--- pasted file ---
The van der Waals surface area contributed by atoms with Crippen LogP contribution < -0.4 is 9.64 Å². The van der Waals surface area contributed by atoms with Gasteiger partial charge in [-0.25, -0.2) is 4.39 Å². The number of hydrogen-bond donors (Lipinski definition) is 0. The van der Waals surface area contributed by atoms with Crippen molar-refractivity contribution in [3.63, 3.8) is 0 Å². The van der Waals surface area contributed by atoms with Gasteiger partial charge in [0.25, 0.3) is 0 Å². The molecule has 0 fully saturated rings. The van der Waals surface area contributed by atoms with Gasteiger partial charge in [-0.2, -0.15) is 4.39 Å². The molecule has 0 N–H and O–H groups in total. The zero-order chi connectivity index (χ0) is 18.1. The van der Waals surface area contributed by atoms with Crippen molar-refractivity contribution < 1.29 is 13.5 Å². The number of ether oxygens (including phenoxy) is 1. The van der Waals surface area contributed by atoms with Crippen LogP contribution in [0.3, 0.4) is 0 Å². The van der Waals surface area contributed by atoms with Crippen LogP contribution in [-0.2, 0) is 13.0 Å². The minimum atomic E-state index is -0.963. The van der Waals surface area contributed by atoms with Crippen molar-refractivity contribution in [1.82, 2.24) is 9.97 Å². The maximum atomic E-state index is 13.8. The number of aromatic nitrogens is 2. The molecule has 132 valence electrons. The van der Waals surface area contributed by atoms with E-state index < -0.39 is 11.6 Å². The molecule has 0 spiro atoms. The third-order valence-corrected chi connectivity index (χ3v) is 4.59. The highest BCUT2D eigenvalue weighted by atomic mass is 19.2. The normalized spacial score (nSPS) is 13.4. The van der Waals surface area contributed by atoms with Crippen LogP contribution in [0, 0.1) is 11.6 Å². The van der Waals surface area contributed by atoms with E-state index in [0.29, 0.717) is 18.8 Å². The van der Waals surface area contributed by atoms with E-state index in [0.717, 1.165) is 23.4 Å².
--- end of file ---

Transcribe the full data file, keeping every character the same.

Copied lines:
The van der Waals surface area contributed by atoms with Crippen LogP contribution < -0.4 is 9.64 Å². The van der Waals surface area contributed by atoms with Gasteiger partial charge in [-0.25, -0.2) is 4.39 Å². The number of hydrogen-bond donors (Lipinski definition) is 0. The van der Waals surface area contributed by atoms with Crippen molar-refractivity contribution in [3.63, 3.8) is 0 Å². The van der Waals surface area contributed by atoms with Gasteiger partial charge in [0.25, 0.3) is 0 Å². The molecule has 0 fully saturated rings. The van der Waals surface area contributed by atoms with Gasteiger partial charge in [-0.2, -0.15) is 4.39 Å². The molecule has 0 N–H and O–H groups in total. The zero-order chi connectivity index (χ0) is 18.1. The van der Waals surface area contributed by atoms with Crippen molar-refractivity contribution < 1.29 is 13.5 Å². The number of ether oxygens (including phenoxy) is 1. The van der Waals surface area contributed by atoms with Crippen LogP contribution in [0.3, 0.4) is 0 Å². The van der Waals surface area contributed by atoms with Crippen LogP contribution in [-0.2, 0) is 13.0 Å². The minimum atomic E-state index is -0.963. The van der Waals surface area contributed by atoms with Crippen molar-refractivity contribution in [1.82, 2.24) is 9.97 Å². The maximum atomic E-state index is 13.8. The number of aromatic nitrogens is 2. The molecule has 132 valence electrons. The van der Waals surface area contributed by atoms with E-state index < -0.39 is 11.6 Å². The molecule has 0 spiro atoms. The third-order valence-corrected chi connectivity index (χ3v) is 4.59. The highest BCUT2D eigenvalue weighted by atomic mass is 19.2. The normalized spacial score (nSPS) is 13.4. The van der Waals surface area contributed by atoms with Crippen LogP contribution in [0, 0.1) is 11.6 Å². The van der Waals surface area contributed by atoms with E-state index in [0.29, 0.717) is 18.8 Å². The van der Waals surface area contributed by atoms with E-state index in [0.717, 1.165) is 23.4 Å².